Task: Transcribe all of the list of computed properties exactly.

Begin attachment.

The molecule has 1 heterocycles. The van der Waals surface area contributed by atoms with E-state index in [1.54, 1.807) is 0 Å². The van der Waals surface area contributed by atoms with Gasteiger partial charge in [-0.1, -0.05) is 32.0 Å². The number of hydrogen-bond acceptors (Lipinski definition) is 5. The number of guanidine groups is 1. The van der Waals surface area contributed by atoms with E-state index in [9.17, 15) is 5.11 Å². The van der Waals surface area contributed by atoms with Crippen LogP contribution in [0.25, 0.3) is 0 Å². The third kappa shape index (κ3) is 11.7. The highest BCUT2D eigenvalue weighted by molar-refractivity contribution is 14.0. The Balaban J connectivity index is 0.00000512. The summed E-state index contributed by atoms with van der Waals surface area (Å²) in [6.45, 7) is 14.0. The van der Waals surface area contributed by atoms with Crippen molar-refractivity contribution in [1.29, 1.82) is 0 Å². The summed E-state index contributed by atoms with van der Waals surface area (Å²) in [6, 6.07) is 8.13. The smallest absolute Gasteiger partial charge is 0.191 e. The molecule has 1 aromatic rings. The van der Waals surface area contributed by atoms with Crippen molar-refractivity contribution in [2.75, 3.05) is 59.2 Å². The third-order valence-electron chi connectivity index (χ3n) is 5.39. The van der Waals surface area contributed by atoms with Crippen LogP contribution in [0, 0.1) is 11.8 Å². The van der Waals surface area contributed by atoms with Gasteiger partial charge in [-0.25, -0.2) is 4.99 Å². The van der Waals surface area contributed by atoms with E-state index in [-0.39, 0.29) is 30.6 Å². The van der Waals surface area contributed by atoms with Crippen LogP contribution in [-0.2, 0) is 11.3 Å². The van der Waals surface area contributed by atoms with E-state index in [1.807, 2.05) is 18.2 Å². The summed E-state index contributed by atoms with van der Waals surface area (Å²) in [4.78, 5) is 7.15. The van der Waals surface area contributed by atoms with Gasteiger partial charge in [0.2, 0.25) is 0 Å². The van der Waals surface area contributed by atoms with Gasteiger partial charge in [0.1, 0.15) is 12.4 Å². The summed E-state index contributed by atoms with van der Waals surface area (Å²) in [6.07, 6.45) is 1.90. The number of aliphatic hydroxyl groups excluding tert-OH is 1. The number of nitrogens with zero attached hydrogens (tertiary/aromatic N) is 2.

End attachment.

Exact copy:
The molecule has 1 heterocycles. The van der Waals surface area contributed by atoms with E-state index in [1.54, 1.807) is 0 Å². The van der Waals surface area contributed by atoms with Gasteiger partial charge in [-0.1, -0.05) is 32.0 Å². The number of hydrogen-bond acceptors (Lipinski definition) is 5. The number of guanidine groups is 1. The van der Waals surface area contributed by atoms with E-state index in [9.17, 15) is 5.11 Å². The van der Waals surface area contributed by atoms with Crippen LogP contribution in [0.25, 0.3) is 0 Å². The third kappa shape index (κ3) is 11.7. The highest BCUT2D eigenvalue weighted by molar-refractivity contribution is 14.0. The Balaban J connectivity index is 0.00000512. The summed E-state index contributed by atoms with van der Waals surface area (Å²) in [6.45, 7) is 14.0. The van der Waals surface area contributed by atoms with Crippen molar-refractivity contribution in [1.29, 1.82) is 0 Å². The summed E-state index contributed by atoms with van der Waals surface area (Å²) in [6, 6.07) is 8.13. The smallest absolute Gasteiger partial charge is 0.191 e. The molecule has 1 aromatic rings. The van der Waals surface area contributed by atoms with Crippen molar-refractivity contribution in [2.75, 3.05) is 59.2 Å². The third-order valence-electron chi connectivity index (χ3n) is 5.39. The van der Waals surface area contributed by atoms with Crippen LogP contribution in [0, 0.1) is 11.8 Å². The van der Waals surface area contributed by atoms with Gasteiger partial charge in [-0.25, -0.2) is 4.99 Å². The van der Waals surface area contributed by atoms with E-state index in [-0.39, 0.29) is 30.6 Å². The van der Waals surface area contributed by atoms with Crippen LogP contribution in [-0.2, 0) is 11.3 Å². The van der Waals surface area contributed by atoms with E-state index in [1.807, 2.05) is 18.2 Å². The summed E-state index contributed by atoms with van der Waals surface area (Å²) in [4.78, 5) is 7.15. The van der Waals surface area contributed by atoms with Gasteiger partial charge in [0.2, 0.25) is 0 Å². The van der Waals surface area contributed by atoms with Gasteiger partial charge in [0.1, 0.15) is 12.4 Å². The summed E-state index contributed by atoms with van der Waals surface area (Å²) in [6.07, 6.45) is 1.90. The number of aliphatic hydroxyl groups excluding tert-OH is 1. The number of nitrogens with zero attached hydrogens (tertiary/aromatic N) is 2.